Fifteen year old kid in biology class: ” I’ll now apply Critical Thinking (TM) to this subject that I know nothing about, and that I am, in fact, here to learn in the first place. Being a student, and ignorant by definition, doesn’t matter as long as you have Critical Thinking (TM) on your side.”

  12. I want to go back to teaching and to put my Bible back in the corner of my desk.“

    Yeah, because that’s what every prospective employer wants to hear in a job interview:
    “So tell us, John, why do you want to work for us?”
    “So I can put a bible on the corner of my desk.”

  13. @aturingtest:that phrase “critical thinking”. Creationists have co-opted those words

    Coopted previously by postmodernists. If something is written by a white male, critical thinking tells you how the work is a tool of the patriarchy to oppress women and minorities. If it is written by a woman or a person of color, it is unvarnished truth, not to be questioned or investigated or held to The Man’s racist and sexist standards of “facts” and “logic”.

    In a passage reminiscent of a notorious feminist description of Newton’s Principia (a “rape manual”), Irigaray argues that E=mc2 is a “sexed equation”. Why? Because “it privileges the speed of light over other speeds that are vitally necessary to us” (my emphasis of what I am rapidly coming to learn is an ‘in’ word). Just as typical of this school of thought is Irigaray’s thesis on fluid mechanics. Fluids, you see, have been unfairly neglected. “Masculine physics” privileges rigid, solid things. Her American expositor Katherine Hayles made the mistake of re-expressing Irigaray’s thoughts in (comparatively) clear language. For once, we get a reasonably unobstructed look at the emperor and, yes, he has no clothes:

    “The privileging of solid over fluid mechanics, and indeed the inability of science to deal with turbulent flow at all, she attributes to the association of fluidity with femininity. Whereas men have sex organs that protrude and become rigid, women have openings that leak menstrual blood and vaginal fluids… From this perspective it is no wonder that science has not been able to arrive at a successful model for turbulence. The problem of turbulent flow cannot be solved because the conceptions of fluids (and of women) have been formulated so as necessarily to leave unarticulated remainders.”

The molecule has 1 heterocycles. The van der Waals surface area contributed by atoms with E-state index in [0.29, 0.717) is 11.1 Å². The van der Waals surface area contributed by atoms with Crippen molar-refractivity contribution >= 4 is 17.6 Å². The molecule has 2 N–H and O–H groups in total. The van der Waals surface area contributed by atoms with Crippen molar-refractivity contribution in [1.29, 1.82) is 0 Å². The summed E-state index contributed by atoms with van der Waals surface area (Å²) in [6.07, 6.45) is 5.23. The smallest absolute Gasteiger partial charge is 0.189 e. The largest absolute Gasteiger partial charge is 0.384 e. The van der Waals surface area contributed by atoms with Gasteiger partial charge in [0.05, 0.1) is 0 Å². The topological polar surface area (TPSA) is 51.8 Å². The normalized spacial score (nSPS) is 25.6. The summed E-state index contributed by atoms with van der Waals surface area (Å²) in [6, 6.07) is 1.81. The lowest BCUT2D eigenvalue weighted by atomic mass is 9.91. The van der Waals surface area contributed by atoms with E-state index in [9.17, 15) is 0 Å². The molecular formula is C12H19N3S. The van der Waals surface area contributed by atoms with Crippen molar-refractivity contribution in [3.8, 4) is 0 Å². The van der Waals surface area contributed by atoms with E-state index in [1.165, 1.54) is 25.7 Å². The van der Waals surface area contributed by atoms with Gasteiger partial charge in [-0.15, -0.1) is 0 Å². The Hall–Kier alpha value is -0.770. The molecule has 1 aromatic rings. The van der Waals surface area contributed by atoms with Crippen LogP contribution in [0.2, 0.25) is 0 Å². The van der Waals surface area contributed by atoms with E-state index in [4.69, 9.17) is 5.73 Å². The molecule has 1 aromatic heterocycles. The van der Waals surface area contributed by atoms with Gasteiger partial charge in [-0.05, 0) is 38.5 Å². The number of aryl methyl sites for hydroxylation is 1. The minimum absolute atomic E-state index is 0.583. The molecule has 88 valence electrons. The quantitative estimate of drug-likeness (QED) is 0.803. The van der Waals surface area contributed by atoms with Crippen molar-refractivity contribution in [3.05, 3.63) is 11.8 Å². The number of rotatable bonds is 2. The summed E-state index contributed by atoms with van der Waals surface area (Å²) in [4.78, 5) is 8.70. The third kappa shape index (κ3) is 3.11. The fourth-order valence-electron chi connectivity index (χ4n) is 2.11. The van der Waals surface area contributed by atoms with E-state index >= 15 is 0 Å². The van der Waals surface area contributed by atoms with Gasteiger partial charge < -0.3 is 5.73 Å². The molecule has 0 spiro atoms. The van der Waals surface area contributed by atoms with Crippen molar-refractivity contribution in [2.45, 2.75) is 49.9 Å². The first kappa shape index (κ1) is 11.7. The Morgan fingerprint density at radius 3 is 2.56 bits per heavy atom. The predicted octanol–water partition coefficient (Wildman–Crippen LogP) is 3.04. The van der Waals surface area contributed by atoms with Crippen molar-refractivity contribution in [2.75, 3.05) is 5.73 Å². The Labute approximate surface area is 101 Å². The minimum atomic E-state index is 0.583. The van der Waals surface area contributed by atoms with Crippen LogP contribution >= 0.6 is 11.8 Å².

You do not have to be a physicist to smell out the daffy absurdity of this kind of argument (the tone of it has become all too familiar), but it helps to have Sokal and Bricmont on hand to tell us the real reason why turbulent flow is a hard problem: the Navier-Stokes equations are difficult to solve.

  14. Gabriel Hanna says: “[critical thinking] Coopted previously by postmodernists.”

    I’m immediately skeptical when some group coins its own terms for concepts that are already well-understood. We have long known what “logical” thinking is, and what the scientific method is. Critical thinking is therefore a new thing in contrast to the already-existing terms, and that means it’s not what the existing terms describe.

    I felt the same way when Jimmy Carter started babbling about “human rights” when there was already the well-understood concept of “individual rights.” Hint: “human rights” — whatever they are — are never described as including property rights.